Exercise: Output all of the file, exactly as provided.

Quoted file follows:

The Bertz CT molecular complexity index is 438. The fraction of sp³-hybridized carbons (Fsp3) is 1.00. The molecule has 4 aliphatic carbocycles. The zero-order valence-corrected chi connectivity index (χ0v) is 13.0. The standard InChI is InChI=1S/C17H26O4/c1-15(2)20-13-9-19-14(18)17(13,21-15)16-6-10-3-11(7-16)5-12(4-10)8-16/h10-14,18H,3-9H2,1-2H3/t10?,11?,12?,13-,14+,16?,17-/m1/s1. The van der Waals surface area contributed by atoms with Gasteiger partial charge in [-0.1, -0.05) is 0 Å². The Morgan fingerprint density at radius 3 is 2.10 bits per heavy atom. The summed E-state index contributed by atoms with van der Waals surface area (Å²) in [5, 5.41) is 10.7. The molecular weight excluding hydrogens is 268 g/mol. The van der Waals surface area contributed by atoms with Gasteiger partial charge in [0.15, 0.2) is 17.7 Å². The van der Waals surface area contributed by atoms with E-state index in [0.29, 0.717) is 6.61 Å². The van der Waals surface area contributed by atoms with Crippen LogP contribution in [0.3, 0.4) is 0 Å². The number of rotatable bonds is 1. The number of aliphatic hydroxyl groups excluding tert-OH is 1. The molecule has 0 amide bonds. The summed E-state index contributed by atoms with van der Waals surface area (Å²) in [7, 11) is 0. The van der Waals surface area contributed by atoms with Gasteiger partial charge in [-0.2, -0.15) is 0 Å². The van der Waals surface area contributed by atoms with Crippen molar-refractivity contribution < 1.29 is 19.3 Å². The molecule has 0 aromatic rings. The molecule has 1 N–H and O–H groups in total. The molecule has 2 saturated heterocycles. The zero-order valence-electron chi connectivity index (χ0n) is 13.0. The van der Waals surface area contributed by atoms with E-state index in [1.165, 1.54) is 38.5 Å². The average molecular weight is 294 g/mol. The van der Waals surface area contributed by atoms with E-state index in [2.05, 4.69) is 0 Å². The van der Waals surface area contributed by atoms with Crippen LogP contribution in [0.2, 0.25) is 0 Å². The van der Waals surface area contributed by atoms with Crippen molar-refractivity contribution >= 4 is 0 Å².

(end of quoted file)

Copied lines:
The Bertz CT molecular complexity index is 438. The fraction of sp³-hybridized carbons (Fsp3) is 1.00. The molecule has 4 aliphatic carbocycles. The zero-order valence-corrected chi connectivity index (χ0v) is 13.0. The standard InChI is InChI=1S/C17H26O4/c1-15(2)20-13-9-19-14(18)17(13,21-15)16-6-10-3-11(7-16)5-12(4-10)8-16/h10-14,18H,3-9H2,1-2H3/t10?,11?,12?,13-,14+,16?,17-/m1/s1. The van der Waals surface area contributed by atoms with Gasteiger partial charge in [-0.1, -0.05) is 0 Å². The Morgan fingerprint density at radius 3 is 2.10 bits per heavy atom. The summed E-state index contributed by atoms with van der Waals surface area (Å²) in [5, 5.41) is 10.7. The molecular weight excluding hydrogens is 268 g/mol. The van der Waals surface area contributed by atoms with Gasteiger partial charge in [0.15, 0.2) is 17.7 Å². The van der Waals surface area contributed by atoms with E-state index in [0.29, 0.717) is 6.61 Å². The van der Waals surface area contributed by atoms with Crippen LogP contribution in [0.3, 0.4) is 0 Å². The number of rotatable bonds is 1. The number of aliphatic hydroxyl groups excluding tert-OH is 1. The molecule has 0 amide bonds. The summed E-state index contributed by atoms with van der Waals surface area (Å²) in [7, 11) is 0. The van der Waals surface area contributed by atoms with Gasteiger partial charge in [-0.2, -0.15) is 0 Å². The van der Waals surface area contributed by atoms with Crippen molar-refractivity contribution < 1.29 is 19.3 Å². The molecule has 0 aromatic rings. The molecule has 1 N–H and O–H groups in total. The molecule has 2 saturated heterocycles. The zero-order valence-electron chi connectivity index (χ0n) is 13.0. The van der Waals surface area contributed by atoms with E-state index in [1.165, 1.54) is 38.5 Å². The average molecular weight is 294 g/mol. The van der Waals surface area contributed by atoms with E-state index in [2.05, 4.69) is 0 Å². The van der Waals surface area contributed by atoms with Crippen LogP contribution in [0.2, 0.25) is 0 Å². The van der Waals surface area contributed by atoms with Crippen molar-refractivity contribution >= 4 is 0 Å².